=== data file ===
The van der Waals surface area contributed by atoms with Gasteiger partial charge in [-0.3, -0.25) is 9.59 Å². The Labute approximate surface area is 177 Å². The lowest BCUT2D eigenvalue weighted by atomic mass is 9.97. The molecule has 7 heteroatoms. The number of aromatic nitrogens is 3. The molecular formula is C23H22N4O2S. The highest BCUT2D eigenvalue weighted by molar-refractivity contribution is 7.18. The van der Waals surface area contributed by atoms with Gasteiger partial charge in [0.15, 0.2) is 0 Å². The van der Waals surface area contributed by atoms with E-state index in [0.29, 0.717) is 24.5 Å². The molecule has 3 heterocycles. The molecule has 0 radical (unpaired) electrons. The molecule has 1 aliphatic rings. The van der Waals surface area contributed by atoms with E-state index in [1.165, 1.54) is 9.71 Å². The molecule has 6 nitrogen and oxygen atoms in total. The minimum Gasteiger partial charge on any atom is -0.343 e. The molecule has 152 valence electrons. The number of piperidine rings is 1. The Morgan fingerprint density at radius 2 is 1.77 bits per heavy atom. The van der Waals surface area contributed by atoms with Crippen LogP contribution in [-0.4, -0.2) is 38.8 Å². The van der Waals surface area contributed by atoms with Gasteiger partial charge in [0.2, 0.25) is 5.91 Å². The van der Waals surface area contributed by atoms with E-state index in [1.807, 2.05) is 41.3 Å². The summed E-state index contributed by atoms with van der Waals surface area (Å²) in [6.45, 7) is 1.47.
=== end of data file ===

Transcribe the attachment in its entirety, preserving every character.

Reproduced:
The van der Waals surface area contributed by atoms with Gasteiger partial charge in [-0.3, -0.25) is 9.59 Å². The Labute approximate surface area is 177 Å². The lowest BCUT2D eigenvalue weighted by atomic mass is 9.97. The molecule has 7 heteroatoms. The number of aromatic nitrogens is 3. The molecular formula is C23H22N4O2S. The highest BCUT2D eigenvalue weighted by molar-refractivity contribution is 7.18. The van der Waals surface area contributed by atoms with Gasteiger partial charge in [0.15, 0.2) is 0 Å². The van der Waals surface area contributed by atoms with E-state index in [0.29, 0.717) is 24.5 Å². The molecule has 3 heterocycles. The molecule has 0 radical (unpaired) electrons. The molecule has 1 aliphatic rings. The van der Waals surface area contributed by atoms with E-state index in [1.165, 1.54) is 9.71 Å². The molecule has 6 nitrogen and oxygen atoms in total. The minimum Gasteiger partial charge on any atom is -0.343 e. The molecule has 152 valence electrons. The number of piperidine rings is 1. The Morgan fingerprint density at radius 2 is 1.77 bits per heavy atom. The van der Waals surface area contributed by atoms with Crippen LogP contribution in [-0.4, -0.2) is 38.8 Å². The van der Waals surface area contributed by atoms with Gasteiger partial charge in [0.2, 0.25) is 5.91 Å². The van der Waals surface area contributed by atoms with E-state index in [1.807, 2.05) is 41.3 Å². The summed E-state index contributed by atoms with van der Waals surface area (Å²) in [6.45, 7) is 1.47.